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So after 2 long and tiring flights, i've arrived in Kenya. The Kigio Wildlife conservancy where I am staying is like heaven. I woke up to the sight of a herd of zebras drinking at a water-hole just outside my window this morning, was amazing. I am the only female in the lodge at the moment so have a room to myself. There are 4 other volunteers, all boys. It is such a lovely, peaceful environment, pure bliss.Just having my town induction at the moment in Navaisha, then ill be heading back to the conservancy (and out of contact) to do some wildlife tracking and fence repair. Food is good and people are very friendly. Photos next time :)
It was just a normal Medical Outreach although Hope Children’s Ministry our venue that day was a new placement, it was also the first time some of the volunteers had attended the outreach whose aim is to give the community especially children an opportunity to receive medical attention and get treatment on small ailments and wounds.
Projects Abroad Medical volunteers had their hands full as soon as we set up the treatment equipments. Due to the poor living conditions at the Ronda Slums where the ministry is locate, the patient’s complaint were almost of the same nature, it was also sad to learn that most of these symptoms had been there for more than one month.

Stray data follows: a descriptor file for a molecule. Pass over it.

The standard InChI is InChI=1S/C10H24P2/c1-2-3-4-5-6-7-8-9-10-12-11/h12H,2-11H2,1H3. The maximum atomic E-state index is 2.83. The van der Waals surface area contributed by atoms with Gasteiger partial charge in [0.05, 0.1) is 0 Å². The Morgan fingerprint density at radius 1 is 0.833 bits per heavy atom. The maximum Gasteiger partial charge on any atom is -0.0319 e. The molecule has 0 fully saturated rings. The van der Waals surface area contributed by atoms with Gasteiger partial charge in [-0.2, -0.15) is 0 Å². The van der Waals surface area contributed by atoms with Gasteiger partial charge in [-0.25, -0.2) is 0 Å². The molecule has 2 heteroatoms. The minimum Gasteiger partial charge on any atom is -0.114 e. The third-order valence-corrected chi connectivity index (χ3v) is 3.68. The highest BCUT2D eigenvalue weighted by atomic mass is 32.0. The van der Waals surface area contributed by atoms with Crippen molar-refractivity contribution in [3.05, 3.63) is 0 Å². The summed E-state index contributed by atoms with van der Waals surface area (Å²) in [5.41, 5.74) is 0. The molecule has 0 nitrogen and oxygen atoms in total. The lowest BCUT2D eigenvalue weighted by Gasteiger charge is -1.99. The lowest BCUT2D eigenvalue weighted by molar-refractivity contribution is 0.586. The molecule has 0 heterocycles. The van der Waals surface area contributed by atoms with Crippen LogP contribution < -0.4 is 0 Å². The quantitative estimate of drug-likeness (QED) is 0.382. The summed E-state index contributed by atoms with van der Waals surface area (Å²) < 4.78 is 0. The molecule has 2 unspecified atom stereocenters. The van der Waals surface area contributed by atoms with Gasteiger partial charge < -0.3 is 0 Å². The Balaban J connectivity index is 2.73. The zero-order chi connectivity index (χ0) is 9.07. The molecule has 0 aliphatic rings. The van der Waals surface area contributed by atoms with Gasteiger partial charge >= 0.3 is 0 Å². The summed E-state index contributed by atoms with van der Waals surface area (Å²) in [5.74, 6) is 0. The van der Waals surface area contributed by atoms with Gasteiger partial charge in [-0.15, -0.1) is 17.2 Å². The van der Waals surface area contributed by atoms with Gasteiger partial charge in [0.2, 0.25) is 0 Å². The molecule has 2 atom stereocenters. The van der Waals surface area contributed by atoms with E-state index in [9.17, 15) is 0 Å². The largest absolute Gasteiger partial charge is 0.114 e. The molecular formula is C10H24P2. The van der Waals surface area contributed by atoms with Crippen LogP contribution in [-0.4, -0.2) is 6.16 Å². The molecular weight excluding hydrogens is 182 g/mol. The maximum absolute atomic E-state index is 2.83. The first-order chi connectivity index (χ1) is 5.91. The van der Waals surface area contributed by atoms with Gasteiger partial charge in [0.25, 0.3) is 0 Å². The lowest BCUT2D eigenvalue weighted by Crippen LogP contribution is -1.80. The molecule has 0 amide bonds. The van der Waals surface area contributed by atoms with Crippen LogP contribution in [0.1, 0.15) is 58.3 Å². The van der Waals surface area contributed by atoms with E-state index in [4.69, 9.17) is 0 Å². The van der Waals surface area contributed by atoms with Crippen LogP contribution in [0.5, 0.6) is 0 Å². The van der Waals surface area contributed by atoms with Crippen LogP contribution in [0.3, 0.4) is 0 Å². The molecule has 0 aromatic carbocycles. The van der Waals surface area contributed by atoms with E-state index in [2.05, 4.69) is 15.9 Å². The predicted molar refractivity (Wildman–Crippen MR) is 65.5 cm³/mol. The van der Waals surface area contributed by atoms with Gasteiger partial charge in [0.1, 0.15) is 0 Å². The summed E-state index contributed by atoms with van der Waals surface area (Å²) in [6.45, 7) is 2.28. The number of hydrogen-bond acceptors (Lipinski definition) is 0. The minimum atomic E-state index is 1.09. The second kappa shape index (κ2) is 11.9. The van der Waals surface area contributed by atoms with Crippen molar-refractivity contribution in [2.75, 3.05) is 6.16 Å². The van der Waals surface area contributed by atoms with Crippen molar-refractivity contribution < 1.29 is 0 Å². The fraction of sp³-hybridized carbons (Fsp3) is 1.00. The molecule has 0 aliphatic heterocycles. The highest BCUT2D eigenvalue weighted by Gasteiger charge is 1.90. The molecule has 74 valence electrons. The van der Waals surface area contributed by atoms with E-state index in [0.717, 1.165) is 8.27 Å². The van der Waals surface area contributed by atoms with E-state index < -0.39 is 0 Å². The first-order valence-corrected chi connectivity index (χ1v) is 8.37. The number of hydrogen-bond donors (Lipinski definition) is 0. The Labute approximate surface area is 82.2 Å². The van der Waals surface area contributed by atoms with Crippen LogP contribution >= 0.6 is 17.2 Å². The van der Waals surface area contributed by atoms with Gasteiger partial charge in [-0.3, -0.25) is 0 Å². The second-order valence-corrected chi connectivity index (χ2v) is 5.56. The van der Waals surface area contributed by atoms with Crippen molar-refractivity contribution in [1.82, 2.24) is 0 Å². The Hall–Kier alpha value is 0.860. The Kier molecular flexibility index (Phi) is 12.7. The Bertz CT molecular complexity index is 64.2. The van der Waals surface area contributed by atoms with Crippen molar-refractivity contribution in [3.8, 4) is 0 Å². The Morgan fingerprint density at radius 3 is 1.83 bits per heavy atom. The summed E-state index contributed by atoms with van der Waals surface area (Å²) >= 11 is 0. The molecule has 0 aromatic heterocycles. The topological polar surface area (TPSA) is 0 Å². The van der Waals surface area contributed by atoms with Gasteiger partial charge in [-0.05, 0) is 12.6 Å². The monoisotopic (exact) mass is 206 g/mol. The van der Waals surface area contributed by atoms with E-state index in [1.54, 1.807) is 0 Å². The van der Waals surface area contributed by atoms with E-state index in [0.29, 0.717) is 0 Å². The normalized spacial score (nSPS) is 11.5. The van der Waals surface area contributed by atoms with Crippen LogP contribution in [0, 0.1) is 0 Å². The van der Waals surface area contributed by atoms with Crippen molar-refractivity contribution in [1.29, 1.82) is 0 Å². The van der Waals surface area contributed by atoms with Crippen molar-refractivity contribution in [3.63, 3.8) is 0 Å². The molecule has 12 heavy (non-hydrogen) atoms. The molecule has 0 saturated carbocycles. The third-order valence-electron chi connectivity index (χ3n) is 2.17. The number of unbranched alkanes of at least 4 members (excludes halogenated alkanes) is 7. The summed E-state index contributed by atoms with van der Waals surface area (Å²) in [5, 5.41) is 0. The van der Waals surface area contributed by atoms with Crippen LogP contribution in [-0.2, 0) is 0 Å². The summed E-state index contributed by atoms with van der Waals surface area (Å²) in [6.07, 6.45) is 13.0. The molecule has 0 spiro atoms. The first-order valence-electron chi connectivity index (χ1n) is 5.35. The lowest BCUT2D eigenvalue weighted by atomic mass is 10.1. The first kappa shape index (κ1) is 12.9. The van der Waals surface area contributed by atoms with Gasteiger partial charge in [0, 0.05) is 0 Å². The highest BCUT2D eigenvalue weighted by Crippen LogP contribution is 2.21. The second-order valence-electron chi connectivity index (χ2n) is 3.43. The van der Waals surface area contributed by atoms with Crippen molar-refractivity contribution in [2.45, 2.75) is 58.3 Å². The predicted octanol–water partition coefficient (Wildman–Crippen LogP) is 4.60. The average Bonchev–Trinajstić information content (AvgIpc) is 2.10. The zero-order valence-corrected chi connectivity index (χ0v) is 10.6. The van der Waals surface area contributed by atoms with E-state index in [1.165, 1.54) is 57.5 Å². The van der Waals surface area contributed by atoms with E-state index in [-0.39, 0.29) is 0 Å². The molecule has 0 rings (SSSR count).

Seasoned volunteers had the task of guiding the new volunteers, and with the help of the centre coordinators Rodgers and Sharriff treatment run smoothly. Connor Donahue with the consultation of the Julian Bergman and Anna Hunt, noticed a 3 year old boy who had difficulties to breath. With closer examination they realized that his tonsils were completely swollen, closing his right airways and living his left airways with little space.
With no money to cater for the necessary treatment, the young boy was not only in danger, but near an untimely end. Connor, Julian, Sausha, Anna and Jessica Vance all Projects Abroad Kenya volunteers, except for Jessica (Assistant Country Director Projects Abroad Kenya) offered to cater for the boys medical treatment.
At the Nakuru Provincial Hospital, a public hospital, catering for the expansive Rift valley Province, doctors did not move with required speed living the volunteers with no choice but to personally take the boys tests, which revealed a multiple organ infection on his organs. Antibiotics and oral liquids were prescribed to help reduce ...
I MADE IT!!!! 4985m/16,355ft.
I’m a complete cripple – hobbling around nakuru, but i’m hobbling with a smile on my face – so proud right now!
We (me and climbing buddy alex) set off last Tuesday, on a matatu to nyeri. It was a stunning drive across the highlands, even if the minibus was hot and crowded, and halfway we realised we were sharing it with a live chicken. The owner of the Mount Kenya youth hostel picked us up on tuesday afternoon, and we spent a night at his place – a lovely little hostel on the road to the mountain. The actual climb began on Wednesday lunchtime – a half day to allow us to acclimatise to the altitude. Our team consisted of us, our awesome guide Charles, 3 porters to carry our stuff and lots of food, and of course the most important member of the team – the cook! He was an amazing cook as well, and it’s safe to say I’ve never consumed so many calories in 5 days haha – I was in heaven!